Young Adult

How To Support A Young Person Through Grief

“This early interaction with death is overwhelming, but a pivotal point for learning. This grief acts as a blueprint for not just how these young people process death, but their approach to the many challenges they will face in life.

If you are struggling to help a teenager with their grief, know that your concern is evidence of your care. There is nothing that can make this not awful, so don't make your aim to stop the tears, but rather to support them in what they need. Respecting their needs shows them that you believe in their ability to know what's best for themselves. You're doing good.”

WHAT’S MY #STAGE AGAIN: SHARING IS #CARING. @robinmbrowne

 

"It can be hard to feel like anyone understands what you’re going through, and can be discouraging when message boards and support groups don’t give you the emotional reinforcement you need. It’s easy to feel overwhelmed and alone with your thoughts if you don’t feel comfortable sharing your situation with those around you. Not everyone wants to post about their experiences on Facebook, or live-tweet each scan. If you tend towards the private side, there are still some resources I’ve found that can help with feeling less alone with your struggle...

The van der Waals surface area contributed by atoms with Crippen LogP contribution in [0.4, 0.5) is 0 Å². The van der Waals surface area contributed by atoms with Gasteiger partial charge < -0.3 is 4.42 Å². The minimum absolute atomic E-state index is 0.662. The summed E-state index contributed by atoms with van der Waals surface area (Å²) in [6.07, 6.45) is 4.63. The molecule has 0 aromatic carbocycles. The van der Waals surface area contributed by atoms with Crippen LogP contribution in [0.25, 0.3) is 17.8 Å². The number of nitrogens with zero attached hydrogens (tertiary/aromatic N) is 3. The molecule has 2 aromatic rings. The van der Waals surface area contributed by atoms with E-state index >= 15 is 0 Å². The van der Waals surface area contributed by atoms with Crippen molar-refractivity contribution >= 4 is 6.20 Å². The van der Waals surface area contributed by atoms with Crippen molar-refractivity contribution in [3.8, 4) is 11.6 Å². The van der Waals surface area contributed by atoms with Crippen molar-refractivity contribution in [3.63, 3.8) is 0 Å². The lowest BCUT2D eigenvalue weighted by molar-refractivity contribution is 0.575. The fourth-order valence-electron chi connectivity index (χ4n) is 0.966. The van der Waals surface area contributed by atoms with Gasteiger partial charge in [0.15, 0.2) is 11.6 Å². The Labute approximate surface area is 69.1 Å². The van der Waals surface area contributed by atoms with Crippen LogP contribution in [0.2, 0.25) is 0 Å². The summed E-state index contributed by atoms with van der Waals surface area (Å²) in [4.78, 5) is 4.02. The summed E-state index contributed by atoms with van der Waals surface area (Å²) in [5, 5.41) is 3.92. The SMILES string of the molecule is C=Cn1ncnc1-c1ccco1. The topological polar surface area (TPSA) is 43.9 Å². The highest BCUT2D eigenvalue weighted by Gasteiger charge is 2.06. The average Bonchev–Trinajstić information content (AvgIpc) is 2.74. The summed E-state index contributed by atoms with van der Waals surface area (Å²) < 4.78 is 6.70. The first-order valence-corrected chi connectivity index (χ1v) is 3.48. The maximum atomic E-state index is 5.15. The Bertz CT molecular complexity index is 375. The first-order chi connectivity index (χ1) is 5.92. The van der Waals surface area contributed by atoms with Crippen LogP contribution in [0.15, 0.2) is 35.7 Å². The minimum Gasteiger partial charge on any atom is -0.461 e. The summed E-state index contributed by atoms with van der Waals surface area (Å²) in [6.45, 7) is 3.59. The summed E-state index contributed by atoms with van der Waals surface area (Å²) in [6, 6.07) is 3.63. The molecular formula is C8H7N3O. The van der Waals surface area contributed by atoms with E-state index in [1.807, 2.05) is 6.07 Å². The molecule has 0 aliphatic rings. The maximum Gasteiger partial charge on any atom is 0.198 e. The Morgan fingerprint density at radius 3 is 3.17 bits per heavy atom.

One of the great loves of my life, Fred Rogers (also known as Mister Rogers), once said, “Anything that’s human is mentionable, and anything that is mentionable can be more manageable. When we can talk about our feelings, they become less overwhelming, less upsetting, and less scary. The people we trust with that important talk can help us know that we are not alone.” There’s no easy way to start the process of emotional healing, but sharing your experience with others can be a strong foothold for that journey."